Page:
There are several reasons I link these two films together. Both are acclaimed productions which have already garnered awards. While both films have been nominated for Best Picture in the 2013 Academy Awards, both directors, Kathryn Bigelow and Ben Affleck have been snubbed in the Best Director category. The reason I do not want to speculate. But for one of them, I have a hunch.
These are very American films, depicting Americans in crisis and its aftermath. Argo is about getting Americans out of Iran during 1979-80 hostage crisis in Tehran, Zero Dark Thirty (ZD30) about hunting and getting into Pakistan to assassinate Osama bin Laden. Both involve the intricate work of the CIA.
And, both have driven me to the edge of my seat, despite the fact that I know the ending of the event they portray. This is the power of visual storytelling. But for me, the similarities may well end here.
Argo rests on one man, Tony Mendez, a CIA officer who masterminded the rescue mission, information declassified only in recent years. Played by director Ben Affleck, Mendez is decorated with CIA’s Intelligence Star and received other accolades after that.
ZD30 rests on one woman, known only as Maya in the film. A young CIA officer who for ten years, dedicated her life to the searching for Osama bin Laden. She is relentless in her pursuit, fighting not only outward threats of physical dangers but bureaucracy within an alpha male work environment. Her identity remains hidden.
Jessica Chastain has once again shown how versatile an actor she is. I have seen her in some very different roles: The Debt, The Tree of Life, Take Shelter, The Help. Here in ZD30, she has convincingly portrayed a strong leading female character with finesse. Her performance not only carries the film but our emotion as well.
And not only Maya, ZD30 has shown us there are other female CIA officers taking up perilous duties. Her friend and colleague Jessica is one of them. Now, as I watched this Jessica on screen, I kept thinking she looked so familiar. Only when I watched the credits roll at the end did I find out, lo, that’s Jennifer Ehle, Elizabeth Bennet (Pride and Prejudice, 1995) or a bit closer, Myrtle Logue in The King’s Speech (2010).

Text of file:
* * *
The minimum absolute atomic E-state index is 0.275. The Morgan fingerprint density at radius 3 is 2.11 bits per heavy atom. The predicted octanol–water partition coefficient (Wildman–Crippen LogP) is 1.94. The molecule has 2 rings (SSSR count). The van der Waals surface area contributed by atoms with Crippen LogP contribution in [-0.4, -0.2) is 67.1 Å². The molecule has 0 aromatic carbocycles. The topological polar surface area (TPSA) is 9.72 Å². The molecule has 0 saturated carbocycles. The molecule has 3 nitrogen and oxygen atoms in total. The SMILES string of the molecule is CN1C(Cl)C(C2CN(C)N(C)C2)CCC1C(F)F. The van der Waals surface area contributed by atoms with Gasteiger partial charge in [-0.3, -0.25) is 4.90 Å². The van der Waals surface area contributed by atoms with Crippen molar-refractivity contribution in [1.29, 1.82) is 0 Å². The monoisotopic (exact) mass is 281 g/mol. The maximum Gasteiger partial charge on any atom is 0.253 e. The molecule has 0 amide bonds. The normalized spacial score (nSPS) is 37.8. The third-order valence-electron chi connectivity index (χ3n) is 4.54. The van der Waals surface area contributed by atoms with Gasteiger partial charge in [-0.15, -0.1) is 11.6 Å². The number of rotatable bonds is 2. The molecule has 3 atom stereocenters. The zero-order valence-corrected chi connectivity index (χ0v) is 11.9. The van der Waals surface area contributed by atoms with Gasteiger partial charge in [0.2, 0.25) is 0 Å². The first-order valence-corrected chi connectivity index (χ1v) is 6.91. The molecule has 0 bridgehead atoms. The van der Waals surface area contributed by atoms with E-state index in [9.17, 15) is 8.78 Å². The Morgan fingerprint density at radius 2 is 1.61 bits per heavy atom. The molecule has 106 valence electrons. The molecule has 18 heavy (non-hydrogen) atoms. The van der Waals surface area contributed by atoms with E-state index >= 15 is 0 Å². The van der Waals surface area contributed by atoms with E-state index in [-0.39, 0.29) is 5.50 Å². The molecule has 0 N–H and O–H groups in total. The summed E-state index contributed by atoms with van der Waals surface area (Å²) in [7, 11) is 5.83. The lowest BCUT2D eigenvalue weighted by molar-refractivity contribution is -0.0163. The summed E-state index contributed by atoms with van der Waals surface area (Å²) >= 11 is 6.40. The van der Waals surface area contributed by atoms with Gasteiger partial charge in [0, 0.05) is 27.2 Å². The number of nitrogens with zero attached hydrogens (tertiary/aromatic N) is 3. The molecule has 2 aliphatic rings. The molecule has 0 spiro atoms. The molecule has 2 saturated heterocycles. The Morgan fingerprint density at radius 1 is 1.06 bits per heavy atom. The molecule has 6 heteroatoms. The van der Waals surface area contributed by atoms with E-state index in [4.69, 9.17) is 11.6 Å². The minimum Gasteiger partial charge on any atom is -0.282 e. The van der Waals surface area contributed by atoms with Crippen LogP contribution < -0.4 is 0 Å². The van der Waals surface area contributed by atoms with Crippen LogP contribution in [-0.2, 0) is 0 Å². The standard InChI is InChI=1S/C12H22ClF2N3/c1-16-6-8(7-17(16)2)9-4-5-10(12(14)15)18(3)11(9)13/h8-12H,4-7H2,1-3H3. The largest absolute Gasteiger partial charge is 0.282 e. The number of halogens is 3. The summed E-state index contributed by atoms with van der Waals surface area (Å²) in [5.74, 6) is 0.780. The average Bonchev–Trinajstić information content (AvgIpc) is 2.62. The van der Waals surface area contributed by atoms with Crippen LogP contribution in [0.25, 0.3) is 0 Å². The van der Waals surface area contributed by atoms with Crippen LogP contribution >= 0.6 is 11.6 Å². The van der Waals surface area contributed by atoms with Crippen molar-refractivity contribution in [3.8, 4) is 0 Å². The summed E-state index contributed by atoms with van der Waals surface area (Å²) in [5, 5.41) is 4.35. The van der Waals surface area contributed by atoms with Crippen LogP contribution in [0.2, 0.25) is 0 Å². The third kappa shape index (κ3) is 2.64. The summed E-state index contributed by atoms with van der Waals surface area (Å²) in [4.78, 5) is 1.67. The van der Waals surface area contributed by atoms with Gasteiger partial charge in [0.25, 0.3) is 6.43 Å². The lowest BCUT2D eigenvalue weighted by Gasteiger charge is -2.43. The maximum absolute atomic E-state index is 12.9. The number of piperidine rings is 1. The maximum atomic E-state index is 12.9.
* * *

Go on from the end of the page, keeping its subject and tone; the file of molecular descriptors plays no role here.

Director Kathryn Bigelow has done an exceptional job in turning Mark Boal’s original screenplay into a tight and engrossing film. Both won Oscars for The Hurt Locker (2008), Bigelow being the first woman to win the Best Director award. At the beginning of the film, we are told it is based on firsthand accounts of actual events. Despite knowing the ending, I was still captivated every step of the way, following the intelligence gathering process, the narrowing down of leads and locations, the red tape. The film is an alchemy of facts and fiction, a creative fusion. But for the audience, there is no way to distinguish which is which.
That leads to the controversial issue, one that some in Washington and now the Academy have condemned, the issue of torture. And here’s my take. Isn’t it a bit simplistic to argue that since the film depicts scenes of torture of detainees to get leads and information, it means that the filmmakers condone or even promote torture?
Further, no torture tactics used in the immediate hunt down of bin Laden does not mean the total absence of it over the ten year post 9/11 period. The photos from Abu Ghraib prison are still vivid in my mind. None of the scenes in the film can compare to those real life photos. Or, come to think of it, could Abu Ghraib have informed the screenwriting? This being not a documentary, but a dramatized fusion, can one separate facts and fiction so clearly?
Or take Argo, how much is true about the rescue mission? How much is dramatized? What proportion should we give credits to the mastermind Mendez and the CIA, and how much should we credit the Canadian ambassador Ken Taylor (Victor Garber) for hiding the six American embassy staff in his home at his own risk? The same kind of simplistic accusation ZD30 is getting could also apply here: Does the fact that they all escaped Iran using false identity mean the filmmakers, or the Canadian government for that matter, promote deception and the forging of Canadian passports?
Unlike Argo, the ending is not celebratory in ZD30. Things are not as clean cut as planned. The final mission of assassination is messy, a helicopter is down and has to be destroyed on site. There are collateral damages. But the target is hit, mission accomplished. Nevertheless, there is no applause or celebration. The tone is sombre, which I think is most apt. The final scene with Maya alone on the large transport plane leaving Pakistan is the epitome of ambivalence. And Jessica Chastain leaves us with a poignant expression. Is it justice, national security, or rather, personal vendetta that has been accomplished? The last line delivered by the pilot echoed in my mind after I’d left the theatre, dazed… Where do we want to go from here?
Zero Dark Thirty ~~~~ Ripples
Argo ~~~1/2 Ripples
Golden Globes, Jan. 13, 2013: Argo won Best Picture, Drama, and Ben Affleck Best Director. Jessica Chastain won Best Actress, Drama, for Zero Dark Thirty.
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